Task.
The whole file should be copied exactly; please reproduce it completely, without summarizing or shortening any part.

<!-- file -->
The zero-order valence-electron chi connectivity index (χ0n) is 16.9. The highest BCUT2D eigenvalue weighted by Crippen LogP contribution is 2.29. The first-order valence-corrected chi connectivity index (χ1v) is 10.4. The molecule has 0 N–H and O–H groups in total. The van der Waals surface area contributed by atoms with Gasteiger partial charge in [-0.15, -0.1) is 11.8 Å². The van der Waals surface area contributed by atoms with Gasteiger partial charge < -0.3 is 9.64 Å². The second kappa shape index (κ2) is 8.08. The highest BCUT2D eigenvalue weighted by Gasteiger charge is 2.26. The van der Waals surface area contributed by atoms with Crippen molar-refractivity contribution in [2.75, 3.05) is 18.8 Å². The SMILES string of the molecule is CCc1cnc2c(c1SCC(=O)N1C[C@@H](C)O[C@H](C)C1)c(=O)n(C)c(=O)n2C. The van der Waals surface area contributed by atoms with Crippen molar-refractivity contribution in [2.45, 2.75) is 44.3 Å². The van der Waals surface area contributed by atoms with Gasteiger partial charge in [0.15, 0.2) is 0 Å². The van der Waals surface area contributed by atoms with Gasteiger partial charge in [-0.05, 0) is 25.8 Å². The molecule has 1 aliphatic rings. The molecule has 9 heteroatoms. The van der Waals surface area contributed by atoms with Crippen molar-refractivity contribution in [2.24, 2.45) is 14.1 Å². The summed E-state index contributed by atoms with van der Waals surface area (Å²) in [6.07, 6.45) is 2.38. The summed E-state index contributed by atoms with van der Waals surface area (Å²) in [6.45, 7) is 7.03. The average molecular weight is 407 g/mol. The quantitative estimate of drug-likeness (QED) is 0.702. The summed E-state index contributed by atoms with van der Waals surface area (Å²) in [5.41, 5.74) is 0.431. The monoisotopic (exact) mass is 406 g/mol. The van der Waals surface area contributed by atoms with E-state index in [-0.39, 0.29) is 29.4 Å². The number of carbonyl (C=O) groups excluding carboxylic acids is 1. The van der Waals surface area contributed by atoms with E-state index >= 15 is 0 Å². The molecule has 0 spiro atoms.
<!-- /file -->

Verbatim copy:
The zero-order valence-electron chi connectivity index (χ0n) is 16.9. The highest BCUT2D eigenvalue weighted by Crippen LogP contribution is 2.29. The first-order valence-corrected chi connectivity index (χ1v) is 10.4. The molecule has 0 N–H and O–H groups in total. The van der Waals surface area contributed by atoms with Gasteiger partial charge in [-0.15, -0.1) is 11.8 Å². The van der Waals surface area contributed by atoms with Gasteiger partial charge < -0.3 is 9.64 Å². The second kappa shape index (κ2) is 8.08. The highest BCUT2D eigenvalue weighted by Gasteiger charge is 2.26. The van der Waals surface area contributed by atoms with Crippen molar-refractivity contribution in [2.75, 3.05) is 18.8 Å². The SMILES string of the molecule is CCc1cnc2c(c1SCC(=O)N1C[C@@H](C)O[C@H](C)C1)c(=O)n(C)c(=O)n2C. The van der Waals surface area contributed by atoms with Crippen molar-refractivity contribution in [2.45, 2.75) is 44.3 Å². The van der Waals surface area contributed by atoms with Gasteiger partial charge in [0.15, 0.2) is 0 Å². The van der Waals surface area contributed by atoms with Gasteiger partial charge in [-0.05, 0) is 25.8 Å². The molecule has 1 aliphatic rings. The molecule has 9 heteroatoms. The van der Waals surface area contributed by atoms with Crippen molar-refractivity contribution in [2.24, 2.45) is 14.1 Å². The summed E-state index contributed by atoms with van der Waals surface area (Å²) in [6.07, 6.45) is 2.38. The summed E-state index contributed by atoms with van der Waals surface area (Å²) in [6.45, 7) is 7.03. The average molecular weight is 407 g/mol. The quantitative estimate of drug-likeness (QED) is 0.702. The summed E-state index contributed by atoms with van der Waals surface area (Å²) in [5.41, 5.74) is 0.431. The monoisotopic (exact) mass is 406 g/mol. The van der Waals surface area contributed by atoms with E-state index in [-0.39, 0.29) is 29.4 Å². The number of carbonyl (C=O) groups excluding carboxylic acids is 1. The van der Waals surface area contributed by atoms with E-state index >= 15 is 0 Å². The molecule has 0 spiro atoms.